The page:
written by Matt Repka, corps member serving on the Serve DC team serving at Johnson Middle School
City Year Washington, DC serves in 14 of the highest-need District of Columbia public schools, where corps members work full-time to address the dropout crisis in American education by working as tutors, mentors and role models. But corps members are hardly alone in their fight. Every day across the District, teachers, administrators and other educators work to turn around the lowest-performing schools and close the achievement gap. This is one such story.
By 10:12, the catalyst has begun again. The six minute timer has begun. There are 15 students and one corps member, Sarah Theobald, who travels with this homeroom class.
The overall environment can vary greatly from period to period, and after the hum of 1st period, 2nd period is subdued. One student seems off-task, laughing uncontrollably. Ms. Theobald moves to quietly address him personally, and the laughter subsides. The class as a whole is locked in on the catalyst.
At 10:19, the timer is expired, and Ms. Wallin is moving swiftly through the room, desk by desk, awarding stamps to students who completed the activity. As she walks, she briefs the class on today’s activity. “Last time we saw each other was last Thursday, when we took the human body quiz,” she says. “The main part of today’s class will be you calculating your own score, then you’ll be correcting anything you may have gotten wrong.”
In order to calculate their score, the 7th graders today will need to process fractions, dividing points possible by points earned. Ms. Wallin reminds the class of a trick she learned from a student last year. BOTI, an acronym for Bottom Outside Top Inside, is an easy way to remember how to set up a long division problem. Remedial concepts like this one often become the core of these science lessons, Ms. Wallin says.
At 10:27, the students with behavior issues are beginning to make themselves known. In this environment, where all it takes to lose the classroom is the will of a single student, effective teaching requires a constant vigilance. Teachers must learn identify incipient problems; sometimes before a word has been spoken.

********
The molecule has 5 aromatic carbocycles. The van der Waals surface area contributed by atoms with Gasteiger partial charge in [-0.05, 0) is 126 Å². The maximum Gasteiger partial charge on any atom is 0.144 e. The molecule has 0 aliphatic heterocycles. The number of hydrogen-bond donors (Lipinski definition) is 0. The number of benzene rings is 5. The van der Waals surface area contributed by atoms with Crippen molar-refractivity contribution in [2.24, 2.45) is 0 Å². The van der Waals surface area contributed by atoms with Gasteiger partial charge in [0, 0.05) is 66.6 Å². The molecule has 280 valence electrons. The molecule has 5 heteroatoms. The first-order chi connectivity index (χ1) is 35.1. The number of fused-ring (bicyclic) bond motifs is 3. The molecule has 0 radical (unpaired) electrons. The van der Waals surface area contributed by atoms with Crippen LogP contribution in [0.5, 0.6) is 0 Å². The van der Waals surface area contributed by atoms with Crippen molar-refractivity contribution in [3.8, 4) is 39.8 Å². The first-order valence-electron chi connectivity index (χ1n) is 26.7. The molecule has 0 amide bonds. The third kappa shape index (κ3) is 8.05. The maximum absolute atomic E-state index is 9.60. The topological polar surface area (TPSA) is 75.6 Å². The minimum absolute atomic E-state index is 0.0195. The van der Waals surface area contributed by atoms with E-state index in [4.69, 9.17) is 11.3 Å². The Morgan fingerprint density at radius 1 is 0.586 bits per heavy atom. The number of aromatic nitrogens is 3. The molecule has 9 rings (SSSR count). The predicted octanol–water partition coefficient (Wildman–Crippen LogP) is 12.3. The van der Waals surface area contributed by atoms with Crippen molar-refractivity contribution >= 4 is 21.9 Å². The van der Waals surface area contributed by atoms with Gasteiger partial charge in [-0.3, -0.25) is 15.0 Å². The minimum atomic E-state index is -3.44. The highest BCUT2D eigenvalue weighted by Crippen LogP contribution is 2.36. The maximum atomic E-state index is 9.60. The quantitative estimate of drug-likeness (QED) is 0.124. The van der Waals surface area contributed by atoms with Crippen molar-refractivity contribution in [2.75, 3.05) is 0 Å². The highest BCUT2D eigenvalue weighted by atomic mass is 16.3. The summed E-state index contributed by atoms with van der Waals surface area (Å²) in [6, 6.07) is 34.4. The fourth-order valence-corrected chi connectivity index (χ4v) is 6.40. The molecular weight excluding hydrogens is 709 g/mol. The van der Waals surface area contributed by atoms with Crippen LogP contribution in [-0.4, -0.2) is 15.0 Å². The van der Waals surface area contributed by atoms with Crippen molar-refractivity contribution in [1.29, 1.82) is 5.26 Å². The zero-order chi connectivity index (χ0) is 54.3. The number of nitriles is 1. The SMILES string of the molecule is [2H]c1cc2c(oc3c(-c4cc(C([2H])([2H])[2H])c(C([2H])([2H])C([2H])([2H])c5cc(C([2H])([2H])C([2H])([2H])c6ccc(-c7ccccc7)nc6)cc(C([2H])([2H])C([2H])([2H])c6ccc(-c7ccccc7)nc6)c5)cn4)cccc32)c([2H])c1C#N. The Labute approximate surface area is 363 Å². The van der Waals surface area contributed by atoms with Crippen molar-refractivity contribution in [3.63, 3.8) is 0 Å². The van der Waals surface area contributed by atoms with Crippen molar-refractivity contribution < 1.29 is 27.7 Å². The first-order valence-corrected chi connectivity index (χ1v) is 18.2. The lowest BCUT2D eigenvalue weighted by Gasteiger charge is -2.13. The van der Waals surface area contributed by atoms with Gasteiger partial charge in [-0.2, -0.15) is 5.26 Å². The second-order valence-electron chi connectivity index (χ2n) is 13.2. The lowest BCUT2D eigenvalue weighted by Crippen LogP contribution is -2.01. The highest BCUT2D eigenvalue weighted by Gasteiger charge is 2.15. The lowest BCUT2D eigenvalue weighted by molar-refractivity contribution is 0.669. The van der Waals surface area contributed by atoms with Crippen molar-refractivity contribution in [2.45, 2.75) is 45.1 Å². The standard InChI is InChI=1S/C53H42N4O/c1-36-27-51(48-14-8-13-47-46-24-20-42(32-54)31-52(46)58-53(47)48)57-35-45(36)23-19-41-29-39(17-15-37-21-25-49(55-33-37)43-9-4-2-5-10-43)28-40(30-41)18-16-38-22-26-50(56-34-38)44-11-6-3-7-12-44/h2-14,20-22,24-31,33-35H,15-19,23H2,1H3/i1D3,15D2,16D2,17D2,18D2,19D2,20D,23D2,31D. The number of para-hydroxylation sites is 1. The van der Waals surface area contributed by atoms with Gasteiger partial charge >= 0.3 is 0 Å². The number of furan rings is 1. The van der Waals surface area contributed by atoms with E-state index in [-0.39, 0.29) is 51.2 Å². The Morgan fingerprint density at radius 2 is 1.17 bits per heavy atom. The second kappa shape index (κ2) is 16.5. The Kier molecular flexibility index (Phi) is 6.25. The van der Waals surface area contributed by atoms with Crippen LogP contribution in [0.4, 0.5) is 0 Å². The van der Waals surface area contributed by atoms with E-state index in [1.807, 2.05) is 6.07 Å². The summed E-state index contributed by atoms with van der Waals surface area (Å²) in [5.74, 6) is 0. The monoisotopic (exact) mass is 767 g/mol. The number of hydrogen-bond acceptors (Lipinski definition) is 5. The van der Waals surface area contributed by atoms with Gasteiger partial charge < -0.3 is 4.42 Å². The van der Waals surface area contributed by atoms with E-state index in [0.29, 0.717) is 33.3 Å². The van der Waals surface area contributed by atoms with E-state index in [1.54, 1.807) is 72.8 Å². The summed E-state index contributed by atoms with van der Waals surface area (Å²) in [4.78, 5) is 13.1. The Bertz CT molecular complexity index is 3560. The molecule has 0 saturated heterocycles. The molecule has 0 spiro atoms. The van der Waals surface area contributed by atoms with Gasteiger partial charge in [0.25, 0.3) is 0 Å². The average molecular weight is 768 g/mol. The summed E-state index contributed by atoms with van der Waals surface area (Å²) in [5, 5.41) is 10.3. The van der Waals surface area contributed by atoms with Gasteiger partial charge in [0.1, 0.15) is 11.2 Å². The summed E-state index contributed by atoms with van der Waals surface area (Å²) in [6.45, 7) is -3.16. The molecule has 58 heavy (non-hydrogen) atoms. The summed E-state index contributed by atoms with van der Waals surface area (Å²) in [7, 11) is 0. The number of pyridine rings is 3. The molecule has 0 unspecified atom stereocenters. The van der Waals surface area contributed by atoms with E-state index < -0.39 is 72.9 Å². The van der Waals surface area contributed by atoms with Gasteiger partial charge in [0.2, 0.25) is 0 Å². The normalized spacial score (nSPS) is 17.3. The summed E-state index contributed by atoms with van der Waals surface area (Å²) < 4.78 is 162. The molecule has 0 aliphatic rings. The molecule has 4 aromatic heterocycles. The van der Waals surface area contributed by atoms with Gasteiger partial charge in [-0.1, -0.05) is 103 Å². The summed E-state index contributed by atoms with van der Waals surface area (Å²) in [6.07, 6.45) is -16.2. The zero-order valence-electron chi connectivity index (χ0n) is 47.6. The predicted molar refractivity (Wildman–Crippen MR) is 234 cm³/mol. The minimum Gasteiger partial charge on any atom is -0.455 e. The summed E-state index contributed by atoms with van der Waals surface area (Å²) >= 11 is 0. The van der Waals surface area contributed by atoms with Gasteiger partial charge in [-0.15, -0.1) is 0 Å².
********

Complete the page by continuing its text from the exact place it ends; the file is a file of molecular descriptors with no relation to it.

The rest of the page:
“I know you’re listening when your hands are still, knees are forward, mouth is shut, and eyes are on me,” Ms. Wallin addresses the class – a popular refrain of hers.
Students begin to act out. A pencil flies across the room, and a fight seems imminent. Swift action by Ms. Wallin and Ms. Theobald brings a resolution with no disciplinary referrals required. “Make your own choices in this situation,” admonishes Ms. Wallin. Check-in with students continues.
By 11:30 the most disruptive students are winning the battle,. An announcement comes on the PA, but the in-class volume is too high – the announcement cannot be heard. Despite the disruption and chaos, there are still several students still on track. Ms. Wallin is now in overdrive, redirecting and managing behavior with individual interventions; Ms. Theobald is working one-on-one with one of the more disruptive students. Classwork is proving difficult to execute.
Nine minutes later, the clock runs out on this period. Quizzes are collected, catalysts are turned in, and students line up to begin the trek to lunch. Some students decline to wait to walk downstairs, bolting out the door.
Back in the room, Ms. Wallin’s door shuts behind her, and it’s quiet for the first time since 8:30 in the morning. “Not the most successful morning,” she tells me. Behaviorally, the 1st period was typical; the 2nd period was not, she says. “I actually do pretty well with that group [the second graders], but there are time bombs.” The problems arise from the skill gaps that by 7th grade are chasms – “perfect essays versus classmates that cannot write.” This presents a challenging set of circumstances for a teacher to navigate.
Lunch is a brief respite from the action – a chance to microwave some food in the teacher’s lounge and do some on-the-fly analysis of the morning’s lessons. Often, the day’s plan is revised based on what has worked and what has not. Today’s 4th period class, for instance, will be greeted with an additional handout walking them through the steps of calculating percentages. It’s a time to get updates from teachers, do graduate school assignments (Ms. Wallin is in her last semester of her MA in teaching at American University), make additional photocopies, work on tomorrow’s lesson, and catch up on grading. “It never feels like enough time,” she laughs.
At 12:30, an email that was sent last night suddenly pops up in her inbox. Ms. Wallin has a lesson planning meeting scheduled for today at 1:15. Suddenly, the timetable is even more compressed.
This is a multi-part series. For the final chapter, click here.